Cash withdrawals however are treated differently. Unlike interest on credit card purchases, interest on cash withdrawals is usually charged as soon as you use the card to withdraw or obtain cash. This also means that cash withdrawals do not benefit from an interest free period in the way purchases may do.

Remember, if you only pay the minimum payment every month, it will take you longer to clear your balance. You will also pay more interest.

What does APR mean?

APR stands for Annual Percentage Rate. Credit card providers use this abbreviation to describe the cost, including any fees (total cost of credit), of borrowing money over a year.

You can use it to compare the cost of similar products from other lenders.

The APR will vary between different types of credit cards and providers. It is important that you are aware of this when comparing credit cards so that you can find the best one for your needs and personal circumstances.

Read our guide explaining APR

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What can I use a credit card for?

As long as you are within your credit limit, you can use your credit card to make purchases, withdraw cash or make cash-related payments, although cash related use (also known as ‘credit card cash advances’) may be charged at a higher rate of interest.

What you use your credit card for is up to you, but it is important that you keep track of your spending.

Some people may use their credit cards for smaller, regular purchases, such as paying for fuel or weekly food shops, while others may prefer to use them for larger purchases such as flights or a holiday.

Section 75 and the Consumer Credit Act

Some credit card purchases come with added legal protection. When buying items valued between £100 and £30,000, you will automatically be covered by ‘section 75’ of the Consumer Credit Act.

This means that if a company that you have bought products or services from goes into administration or if your purchase is faulty, you may be able to claim all or part of your money back from the credit card provider.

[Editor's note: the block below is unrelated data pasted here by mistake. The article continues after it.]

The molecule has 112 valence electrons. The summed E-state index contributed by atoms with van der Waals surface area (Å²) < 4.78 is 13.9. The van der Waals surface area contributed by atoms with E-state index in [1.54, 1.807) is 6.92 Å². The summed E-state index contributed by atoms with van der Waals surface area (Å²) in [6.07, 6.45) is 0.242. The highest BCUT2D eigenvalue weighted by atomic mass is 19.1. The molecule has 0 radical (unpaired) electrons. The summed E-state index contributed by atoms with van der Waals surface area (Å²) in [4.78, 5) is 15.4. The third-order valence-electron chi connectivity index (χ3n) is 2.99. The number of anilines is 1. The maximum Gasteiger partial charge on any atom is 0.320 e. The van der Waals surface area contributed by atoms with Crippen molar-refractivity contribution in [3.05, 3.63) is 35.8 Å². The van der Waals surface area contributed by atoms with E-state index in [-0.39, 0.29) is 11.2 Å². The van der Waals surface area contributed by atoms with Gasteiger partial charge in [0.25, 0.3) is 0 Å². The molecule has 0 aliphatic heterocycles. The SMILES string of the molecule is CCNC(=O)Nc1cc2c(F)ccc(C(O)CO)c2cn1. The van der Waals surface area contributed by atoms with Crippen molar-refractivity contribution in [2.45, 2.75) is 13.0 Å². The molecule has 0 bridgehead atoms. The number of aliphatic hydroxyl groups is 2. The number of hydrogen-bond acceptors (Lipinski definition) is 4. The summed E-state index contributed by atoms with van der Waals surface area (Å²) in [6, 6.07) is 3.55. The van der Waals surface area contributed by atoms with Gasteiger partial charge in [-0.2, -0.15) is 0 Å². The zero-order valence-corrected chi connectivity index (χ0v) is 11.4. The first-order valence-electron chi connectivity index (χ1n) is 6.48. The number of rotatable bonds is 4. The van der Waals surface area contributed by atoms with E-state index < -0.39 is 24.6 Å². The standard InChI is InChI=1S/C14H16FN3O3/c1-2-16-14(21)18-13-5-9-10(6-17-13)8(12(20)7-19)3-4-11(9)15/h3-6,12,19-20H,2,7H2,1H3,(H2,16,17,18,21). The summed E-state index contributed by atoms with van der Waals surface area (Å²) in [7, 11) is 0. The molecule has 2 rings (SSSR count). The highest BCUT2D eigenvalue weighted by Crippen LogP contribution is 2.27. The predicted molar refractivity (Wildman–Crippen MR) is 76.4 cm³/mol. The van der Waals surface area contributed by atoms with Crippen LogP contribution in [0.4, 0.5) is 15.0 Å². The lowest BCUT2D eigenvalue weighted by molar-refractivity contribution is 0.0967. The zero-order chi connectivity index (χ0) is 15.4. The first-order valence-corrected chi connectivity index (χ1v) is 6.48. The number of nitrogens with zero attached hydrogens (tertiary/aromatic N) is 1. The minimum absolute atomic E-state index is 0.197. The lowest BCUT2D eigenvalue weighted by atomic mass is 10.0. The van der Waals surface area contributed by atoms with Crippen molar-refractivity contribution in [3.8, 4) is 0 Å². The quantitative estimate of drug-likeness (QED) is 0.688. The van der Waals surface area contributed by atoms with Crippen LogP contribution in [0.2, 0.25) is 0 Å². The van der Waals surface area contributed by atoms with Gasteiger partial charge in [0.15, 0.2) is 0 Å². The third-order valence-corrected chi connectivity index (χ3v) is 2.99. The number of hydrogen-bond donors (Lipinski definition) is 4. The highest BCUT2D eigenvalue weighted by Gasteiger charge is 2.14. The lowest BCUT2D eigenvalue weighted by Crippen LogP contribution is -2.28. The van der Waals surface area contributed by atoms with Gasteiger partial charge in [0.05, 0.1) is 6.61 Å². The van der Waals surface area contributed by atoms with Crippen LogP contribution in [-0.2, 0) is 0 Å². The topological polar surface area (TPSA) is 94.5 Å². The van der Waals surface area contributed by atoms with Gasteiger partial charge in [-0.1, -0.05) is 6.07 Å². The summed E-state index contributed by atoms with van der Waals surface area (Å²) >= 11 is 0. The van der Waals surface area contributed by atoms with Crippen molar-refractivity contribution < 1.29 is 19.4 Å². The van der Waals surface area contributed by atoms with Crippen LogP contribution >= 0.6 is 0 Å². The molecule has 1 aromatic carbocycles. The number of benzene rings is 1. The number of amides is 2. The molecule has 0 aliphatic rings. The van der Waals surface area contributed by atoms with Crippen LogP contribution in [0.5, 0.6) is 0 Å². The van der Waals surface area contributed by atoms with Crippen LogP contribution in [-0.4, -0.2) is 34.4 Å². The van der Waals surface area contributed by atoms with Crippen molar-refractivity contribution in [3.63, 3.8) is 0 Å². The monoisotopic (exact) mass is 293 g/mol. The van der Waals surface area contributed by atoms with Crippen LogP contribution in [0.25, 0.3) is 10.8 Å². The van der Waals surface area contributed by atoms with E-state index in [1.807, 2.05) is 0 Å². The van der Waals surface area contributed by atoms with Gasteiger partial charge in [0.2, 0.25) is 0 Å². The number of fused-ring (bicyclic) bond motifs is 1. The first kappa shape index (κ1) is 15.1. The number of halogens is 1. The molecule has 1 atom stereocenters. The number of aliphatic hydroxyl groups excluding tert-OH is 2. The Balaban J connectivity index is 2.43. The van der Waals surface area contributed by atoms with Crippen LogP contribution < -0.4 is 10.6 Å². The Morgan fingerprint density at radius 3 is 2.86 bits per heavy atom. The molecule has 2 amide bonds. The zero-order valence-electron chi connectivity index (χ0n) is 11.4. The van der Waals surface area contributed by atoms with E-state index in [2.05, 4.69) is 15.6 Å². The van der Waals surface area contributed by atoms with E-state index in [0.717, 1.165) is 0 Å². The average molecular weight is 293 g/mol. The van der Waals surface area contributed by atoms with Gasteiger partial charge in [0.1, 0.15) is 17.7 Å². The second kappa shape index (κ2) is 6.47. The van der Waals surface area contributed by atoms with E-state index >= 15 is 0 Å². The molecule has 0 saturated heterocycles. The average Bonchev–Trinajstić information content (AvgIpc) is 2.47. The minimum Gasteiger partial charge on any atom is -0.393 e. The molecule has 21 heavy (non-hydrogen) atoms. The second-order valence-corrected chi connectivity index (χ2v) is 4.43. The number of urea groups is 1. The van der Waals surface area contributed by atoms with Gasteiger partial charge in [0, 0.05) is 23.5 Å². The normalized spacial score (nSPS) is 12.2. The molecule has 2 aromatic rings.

Learn more about how you are protected by section 75 of the Consumer Credit Act on the MoneyHelper website

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Can I withdraw cash from a credit card?

Yes, you can withdraw cash with a credit card, but it is likely to come with a higher interest charge and/or additional fees, which can make it expensive.

To avoid unnecessary charges, always check the cost of withdrawals with your credit card provider before withdrawing cash, both at home and abroad.

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When do I have to pay the credit card off by?

Unlike loans, credit cards usually don’t have to be paid off over a set period. However, the faster you pay your balance off, the less interest you will pay.

What does it mean to pay a credit card off ‘in full’?

Paying a credit card off ‘in full’ is the same as paying the whole (or remaining) balance. Once you have paid your card off in full, your credit card no longer has any outstanding money to pay.

What does ‘minimum payment’ mean?

The minimum payment is set by your credit card provider and is the minimum monthly amount that you have to pay if you have an outstanding balance.

Keep in mind that if you only pay the minimum payment every month, a credit card can be an expensive way to borrow.

Late payments, or not paying at all, is likely to damage your credit score, as well as result in additional charges.

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How do I pay off a credit card?

At the end of each month, your credit card provider will send you a statement.

Most credit cards will allow you to either:

  • Pay it off in full (clear the balance)
  • Pay the monthly minimum amount set by the provider, or
  • Pay an amount chosen by you (that is no less than the monthly minimum payment)

Ways to pay vary between credit card providers, but often include paying through online banking, via their app, over the phone or by setting up a direct debit.

Tip: If you set up a direct debit, your credit card will be paid automatically. This reduces the risk of having to pay additional fees and charges if your payment ever happens to be late.

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Important things to remember

There are a few important things to consider when managing or applying for a credit card:

  • Submitting multiple applications for credit cards can have a negative effect on your credit score.
  • There may be other forms of borrowing that are better suited to your needs, such as a personal loan or an arranged overdraft.
  • Always pay your credit card on time. In addition to late fees, paying late is also likely to affect your credit score and increase your overall debt.

If you need help with your finances, there are many organisations that can help. MoneyHelper and The Citizens Advice Service offer free and confidential advice on money problems.

You can also visit our financial support page.

See our credit cards.